Singaporean men who have sexy online video interactions with strange women may end up being blackmailed after they take off their clothes.
As in many webcam sex-chat situations, the woman first begins to strip down and encourages her correspondent, who is also on video, to follow suit, or even to perform lewd acts. But unbeknown to him, all of his actions are being recorded.
Once the woman, or the people she works for, has the compromising footage, she demands cash in exchange for not circulating the embarrassing footage.
According to Singaporean police, this type of extortion scam, which often begins on Facebook or the rival social-networking site Tagged.com, increased nearly 500 percent over the past year. Fifty such incidents were reported in 2012, compared to 11 in 2011.
Men have been using webcams and compromising photos to prey on both women and men for years; TechNewsDaily has reported on it several times. But in most instances, the blackmailer only wants more photos.
In this case, the blackmailer is a woman (possibly working with other people), and she just wants cash.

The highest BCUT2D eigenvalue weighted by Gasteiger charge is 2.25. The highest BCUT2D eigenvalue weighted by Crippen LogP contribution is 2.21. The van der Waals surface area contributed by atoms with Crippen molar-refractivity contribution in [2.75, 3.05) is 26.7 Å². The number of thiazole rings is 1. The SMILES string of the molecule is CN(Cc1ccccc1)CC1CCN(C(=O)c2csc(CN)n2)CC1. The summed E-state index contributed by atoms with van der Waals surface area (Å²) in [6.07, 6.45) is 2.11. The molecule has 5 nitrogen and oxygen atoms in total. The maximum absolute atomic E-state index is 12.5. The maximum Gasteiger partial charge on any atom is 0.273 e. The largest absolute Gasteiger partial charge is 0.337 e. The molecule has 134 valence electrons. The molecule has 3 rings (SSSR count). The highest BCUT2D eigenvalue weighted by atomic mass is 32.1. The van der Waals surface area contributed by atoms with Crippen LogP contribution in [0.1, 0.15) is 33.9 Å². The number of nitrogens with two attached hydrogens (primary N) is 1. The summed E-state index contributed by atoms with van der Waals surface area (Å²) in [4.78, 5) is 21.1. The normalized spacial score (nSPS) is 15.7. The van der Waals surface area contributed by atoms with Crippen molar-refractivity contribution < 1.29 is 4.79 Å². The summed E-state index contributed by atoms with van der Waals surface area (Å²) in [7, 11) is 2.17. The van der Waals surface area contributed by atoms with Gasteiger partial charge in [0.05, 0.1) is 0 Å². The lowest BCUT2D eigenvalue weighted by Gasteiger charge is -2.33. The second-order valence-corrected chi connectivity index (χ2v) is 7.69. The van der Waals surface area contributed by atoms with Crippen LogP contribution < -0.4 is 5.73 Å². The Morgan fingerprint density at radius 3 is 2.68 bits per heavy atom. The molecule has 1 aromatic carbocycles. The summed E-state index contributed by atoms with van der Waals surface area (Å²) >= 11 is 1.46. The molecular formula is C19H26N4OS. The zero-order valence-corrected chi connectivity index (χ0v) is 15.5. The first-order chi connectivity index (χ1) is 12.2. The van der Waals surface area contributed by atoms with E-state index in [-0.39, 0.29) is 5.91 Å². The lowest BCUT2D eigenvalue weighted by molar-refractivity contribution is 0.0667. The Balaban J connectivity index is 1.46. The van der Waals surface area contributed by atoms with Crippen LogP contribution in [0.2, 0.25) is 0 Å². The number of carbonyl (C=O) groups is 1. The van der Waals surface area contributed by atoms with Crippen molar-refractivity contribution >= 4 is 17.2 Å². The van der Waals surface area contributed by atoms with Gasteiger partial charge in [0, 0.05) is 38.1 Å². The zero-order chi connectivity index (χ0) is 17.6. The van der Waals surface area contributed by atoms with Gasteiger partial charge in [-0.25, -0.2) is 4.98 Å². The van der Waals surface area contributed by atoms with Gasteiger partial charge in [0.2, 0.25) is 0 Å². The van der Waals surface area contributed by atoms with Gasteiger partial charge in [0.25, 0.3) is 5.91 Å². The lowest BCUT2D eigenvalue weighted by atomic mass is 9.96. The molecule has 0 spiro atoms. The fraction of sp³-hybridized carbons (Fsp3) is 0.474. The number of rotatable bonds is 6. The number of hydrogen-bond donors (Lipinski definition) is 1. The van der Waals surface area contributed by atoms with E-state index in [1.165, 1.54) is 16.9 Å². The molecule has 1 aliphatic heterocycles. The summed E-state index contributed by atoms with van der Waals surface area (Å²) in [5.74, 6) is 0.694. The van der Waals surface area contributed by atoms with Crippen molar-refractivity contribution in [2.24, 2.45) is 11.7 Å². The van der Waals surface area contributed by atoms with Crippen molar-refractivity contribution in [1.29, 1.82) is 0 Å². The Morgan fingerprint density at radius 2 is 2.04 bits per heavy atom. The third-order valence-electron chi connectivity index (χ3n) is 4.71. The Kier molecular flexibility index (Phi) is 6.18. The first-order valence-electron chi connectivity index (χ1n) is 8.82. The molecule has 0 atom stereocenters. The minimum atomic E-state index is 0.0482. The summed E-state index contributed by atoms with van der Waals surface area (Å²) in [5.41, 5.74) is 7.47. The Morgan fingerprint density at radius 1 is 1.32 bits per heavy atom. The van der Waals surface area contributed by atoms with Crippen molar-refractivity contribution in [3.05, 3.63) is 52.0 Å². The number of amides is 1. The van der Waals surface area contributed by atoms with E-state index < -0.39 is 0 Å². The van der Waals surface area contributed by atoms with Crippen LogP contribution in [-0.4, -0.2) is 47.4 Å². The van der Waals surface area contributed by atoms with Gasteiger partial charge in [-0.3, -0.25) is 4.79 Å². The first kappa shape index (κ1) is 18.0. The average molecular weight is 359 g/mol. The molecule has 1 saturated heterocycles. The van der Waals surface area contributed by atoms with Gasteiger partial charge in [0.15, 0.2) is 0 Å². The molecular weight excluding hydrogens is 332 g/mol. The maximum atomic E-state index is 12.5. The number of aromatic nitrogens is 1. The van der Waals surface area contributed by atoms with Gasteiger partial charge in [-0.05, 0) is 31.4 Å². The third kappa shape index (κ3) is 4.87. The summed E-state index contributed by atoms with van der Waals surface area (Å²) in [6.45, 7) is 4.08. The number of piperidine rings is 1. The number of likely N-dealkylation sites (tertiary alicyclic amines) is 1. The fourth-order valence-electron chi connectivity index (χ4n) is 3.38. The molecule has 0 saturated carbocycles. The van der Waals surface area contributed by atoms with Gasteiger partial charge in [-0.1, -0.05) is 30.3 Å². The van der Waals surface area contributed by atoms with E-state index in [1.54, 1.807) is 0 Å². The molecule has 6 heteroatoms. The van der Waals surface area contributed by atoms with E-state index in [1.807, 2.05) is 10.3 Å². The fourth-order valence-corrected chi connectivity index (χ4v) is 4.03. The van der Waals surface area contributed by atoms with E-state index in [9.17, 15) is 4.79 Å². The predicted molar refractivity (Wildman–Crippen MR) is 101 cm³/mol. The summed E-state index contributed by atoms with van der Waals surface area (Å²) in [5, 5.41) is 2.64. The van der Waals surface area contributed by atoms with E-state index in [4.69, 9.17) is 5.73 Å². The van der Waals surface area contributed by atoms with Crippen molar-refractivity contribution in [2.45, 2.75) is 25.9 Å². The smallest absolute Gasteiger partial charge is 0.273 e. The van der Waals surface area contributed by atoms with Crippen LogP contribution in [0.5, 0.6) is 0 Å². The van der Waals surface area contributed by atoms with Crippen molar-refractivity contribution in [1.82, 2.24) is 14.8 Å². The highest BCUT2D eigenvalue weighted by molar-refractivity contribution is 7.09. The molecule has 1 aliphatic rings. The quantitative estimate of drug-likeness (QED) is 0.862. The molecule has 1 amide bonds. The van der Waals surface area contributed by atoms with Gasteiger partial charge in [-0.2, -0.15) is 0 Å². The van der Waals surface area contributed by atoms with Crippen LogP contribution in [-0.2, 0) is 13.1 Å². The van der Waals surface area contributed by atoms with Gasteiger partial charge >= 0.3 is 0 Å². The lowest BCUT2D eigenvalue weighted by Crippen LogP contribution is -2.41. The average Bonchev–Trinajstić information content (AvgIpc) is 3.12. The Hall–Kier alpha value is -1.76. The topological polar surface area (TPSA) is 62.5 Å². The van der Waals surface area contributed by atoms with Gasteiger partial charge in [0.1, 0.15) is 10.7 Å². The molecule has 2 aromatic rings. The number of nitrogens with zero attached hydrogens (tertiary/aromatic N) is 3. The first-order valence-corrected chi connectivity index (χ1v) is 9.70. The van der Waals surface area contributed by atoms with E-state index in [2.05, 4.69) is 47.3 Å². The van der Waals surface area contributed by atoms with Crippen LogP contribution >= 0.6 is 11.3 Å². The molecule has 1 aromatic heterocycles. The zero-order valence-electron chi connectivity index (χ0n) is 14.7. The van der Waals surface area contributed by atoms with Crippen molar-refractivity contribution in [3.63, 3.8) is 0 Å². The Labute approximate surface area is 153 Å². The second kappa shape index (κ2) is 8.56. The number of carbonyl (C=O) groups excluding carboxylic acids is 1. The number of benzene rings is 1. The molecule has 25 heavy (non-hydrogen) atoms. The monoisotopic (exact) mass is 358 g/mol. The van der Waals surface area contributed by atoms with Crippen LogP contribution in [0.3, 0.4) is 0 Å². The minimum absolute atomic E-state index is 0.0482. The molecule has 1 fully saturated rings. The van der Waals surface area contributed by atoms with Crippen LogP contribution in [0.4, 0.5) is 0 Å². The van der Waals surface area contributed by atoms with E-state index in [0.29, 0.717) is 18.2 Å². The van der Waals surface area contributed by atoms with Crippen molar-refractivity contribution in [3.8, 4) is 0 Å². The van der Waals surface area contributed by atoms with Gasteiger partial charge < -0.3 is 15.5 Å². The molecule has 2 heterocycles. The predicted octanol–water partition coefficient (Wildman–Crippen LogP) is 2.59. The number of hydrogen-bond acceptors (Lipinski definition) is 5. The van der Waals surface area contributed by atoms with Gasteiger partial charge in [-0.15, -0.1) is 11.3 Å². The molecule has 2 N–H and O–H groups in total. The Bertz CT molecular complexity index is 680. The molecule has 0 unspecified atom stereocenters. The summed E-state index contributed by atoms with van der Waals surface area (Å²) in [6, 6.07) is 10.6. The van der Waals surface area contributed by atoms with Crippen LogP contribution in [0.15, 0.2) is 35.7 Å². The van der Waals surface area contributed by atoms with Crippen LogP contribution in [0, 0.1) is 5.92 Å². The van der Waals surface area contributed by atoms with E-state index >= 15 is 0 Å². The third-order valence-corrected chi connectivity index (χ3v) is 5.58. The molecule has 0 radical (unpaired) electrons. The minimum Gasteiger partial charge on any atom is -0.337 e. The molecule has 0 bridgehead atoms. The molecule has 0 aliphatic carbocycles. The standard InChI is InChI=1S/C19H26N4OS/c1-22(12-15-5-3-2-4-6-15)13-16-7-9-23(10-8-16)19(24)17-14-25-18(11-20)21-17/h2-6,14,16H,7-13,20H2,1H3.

It's important to remember that one can never be 100 percent certain an individual is who they say they are online.
Avoid befriending strangers online, and, as Graham Cluley at Sophos' Naked Security blog warns, be wary if they suddenly seem romantically interested. Many scams, for money or salacious images, begin this way.
That's why it's also a good idea to simply not strip in front of a webcam. You may think you know who's watching, but they may not be the only one. That's a lesson the movie "American Pie" taught us in the 1990s.
If you do find yourself being blackmailed, call the cops. Even if you do pay, there's no guarantee the criminals will hold up their end of the bargain; after all, they're criminals.
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